Here are some books that I have recently read and enjoyed to some degree. Others will have loved them. They miss the cut of my recommended books because something is lacking: elegant writing, spirit, a character to love or simply they don’t add up. Or they may be just too weird for your regular group of bookies. If you see a book you love here, please tell me what I missed.
Lost Roses, by Martha Jane Kelly
Once again, I fine myself applauding Martha Jane Kelly for her research and her passion and railing against a poorly edited book (can’t believe I just said that. Who am I to criticise Penguin? And yet, here I go.) This could have been a great read. It has all the elements: a fascinating period in history with the Bolsheviks being bolshy and the White Russians fleeing their palaces. A cliffhanger at every chapter end. There are interesting characters with some power to change their lives and a workable plot line. But there are easily fixed flaws that spoilt the read for me. Just me, perhaps, so don’t worry, Penguin. You’ve got a million other readers for this.
The story is of three young women. Two are friends: a New York socialite, her Russian friend who is a cousin of the Tsar, and her child’s nanny. War comes, the Russians are too slow to leave, there are the inevitable heads on spikes and the nanny steals the Russian’s child. The action moves to Paris where all three women regroup with their various crises, and the resolution ends up back in upstate New York.
So what’s wrong with it? The child is stolen. I’m a mother. They may be in the middle of a revolution but if your child is stolen there is nothing else in your life until you get your child back. But the woman’s not frantic. Her first thought is to pray her captor wont find the rucksack. Hang on (an editor should have said), what about the baby?
And there is this seedy relationship with the Russian nanny and her guardian. It’s sexually threatening and she’s kind of complicit in a detached way but ‘knows’ he can’t go too far. Why not, is he her brother or something? Turns out he is. Sorry, that’s a spoiler, but what difference does it make? Just as creepy either way and withholding this information doesn’t work. The girl is telling the story—we are in her head and hear her thoughts, but she teases us with this information. Nope. Editor, where are you?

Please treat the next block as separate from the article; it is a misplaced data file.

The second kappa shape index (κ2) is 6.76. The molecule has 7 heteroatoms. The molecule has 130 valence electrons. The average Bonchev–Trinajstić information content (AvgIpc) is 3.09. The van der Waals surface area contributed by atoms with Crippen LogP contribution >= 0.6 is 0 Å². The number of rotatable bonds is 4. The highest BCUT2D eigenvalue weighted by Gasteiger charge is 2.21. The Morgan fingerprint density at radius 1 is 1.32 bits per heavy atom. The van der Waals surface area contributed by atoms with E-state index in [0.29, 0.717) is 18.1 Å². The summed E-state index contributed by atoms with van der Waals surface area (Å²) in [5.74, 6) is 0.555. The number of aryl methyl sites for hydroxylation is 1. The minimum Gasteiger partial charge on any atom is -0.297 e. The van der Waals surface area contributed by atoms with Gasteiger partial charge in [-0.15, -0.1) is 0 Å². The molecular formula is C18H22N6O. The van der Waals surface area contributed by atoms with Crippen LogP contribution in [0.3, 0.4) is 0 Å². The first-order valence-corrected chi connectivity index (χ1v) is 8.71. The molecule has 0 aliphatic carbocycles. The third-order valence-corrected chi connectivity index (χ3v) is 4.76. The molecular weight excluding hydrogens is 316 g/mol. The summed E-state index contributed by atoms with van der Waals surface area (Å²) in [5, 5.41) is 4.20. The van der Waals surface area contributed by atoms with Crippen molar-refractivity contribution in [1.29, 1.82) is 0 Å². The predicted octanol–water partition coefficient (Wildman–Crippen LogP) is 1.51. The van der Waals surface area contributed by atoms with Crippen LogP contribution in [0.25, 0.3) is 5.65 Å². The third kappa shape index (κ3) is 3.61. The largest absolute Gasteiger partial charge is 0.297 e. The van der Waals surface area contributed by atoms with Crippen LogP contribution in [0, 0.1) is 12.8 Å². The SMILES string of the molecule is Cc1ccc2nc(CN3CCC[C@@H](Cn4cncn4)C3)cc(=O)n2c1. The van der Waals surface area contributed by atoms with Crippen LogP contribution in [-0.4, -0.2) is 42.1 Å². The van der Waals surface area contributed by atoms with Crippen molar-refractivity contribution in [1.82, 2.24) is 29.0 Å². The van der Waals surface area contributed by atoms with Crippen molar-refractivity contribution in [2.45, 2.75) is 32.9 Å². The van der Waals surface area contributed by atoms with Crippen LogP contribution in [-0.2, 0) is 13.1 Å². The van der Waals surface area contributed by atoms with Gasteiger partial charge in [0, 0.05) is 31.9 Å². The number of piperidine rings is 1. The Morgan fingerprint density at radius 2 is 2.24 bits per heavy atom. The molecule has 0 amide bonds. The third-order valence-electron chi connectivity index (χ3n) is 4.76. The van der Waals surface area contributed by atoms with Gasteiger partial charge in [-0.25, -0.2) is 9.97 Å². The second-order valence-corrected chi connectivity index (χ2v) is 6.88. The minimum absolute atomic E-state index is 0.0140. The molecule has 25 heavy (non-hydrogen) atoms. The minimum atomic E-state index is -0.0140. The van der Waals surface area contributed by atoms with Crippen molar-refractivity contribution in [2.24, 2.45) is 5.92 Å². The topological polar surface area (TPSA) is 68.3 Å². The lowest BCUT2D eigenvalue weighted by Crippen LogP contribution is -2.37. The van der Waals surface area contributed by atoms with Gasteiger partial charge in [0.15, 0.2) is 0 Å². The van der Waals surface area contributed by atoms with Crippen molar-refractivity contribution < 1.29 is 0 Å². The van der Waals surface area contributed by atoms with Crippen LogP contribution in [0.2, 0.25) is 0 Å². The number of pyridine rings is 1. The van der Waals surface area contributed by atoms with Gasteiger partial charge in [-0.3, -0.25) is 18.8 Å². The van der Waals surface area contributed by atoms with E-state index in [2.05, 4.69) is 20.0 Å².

Three women tell the story in first person, plus a fourth at the close. Often I returned to the chapter heading to remember who “I” was this time. The three very different characters all had very similar voices. It’s a hard trick to pull off and Kelly doesn’t manage it.
Last grumble, and Penguin I’m talking to you, is the line editing. We have ‘outfitted’ twice in one sentence. Cook sent a glance, and a couple of lines on he sends a glance again. Lots of these repetitions. And plenty of contradictions. ‘The crowd stood stunned, holding gentle conversation.’ Surely one or the other? ‘Though I had seen Merrill about town at social events, it had been twelve years since he and I had briefly seen each other socially.’ A countess ‘makes her way’ across a tiny hut and then ‘forges ahead’ —that’s quite a description for a couple of steps. Hello, editor? It’s enough to put you off the book. Sadly it did. I say sadly because I read the author’s note at the end and I think I really like Matha Hall Kelly. I love her obsession for her characters and the way research is at the heart of what she writes.
Warlight by Michael Ondaatje
What right have I ever to criticise Ondaatje? The man who brought us such wonderful and complex stories like The English Patient and (one of my go-to books if ever I am trying to explain atmosphere in writing) The Skin of a Lion, that remarkable telling of immigrants in early Toronto who build the city with their souls.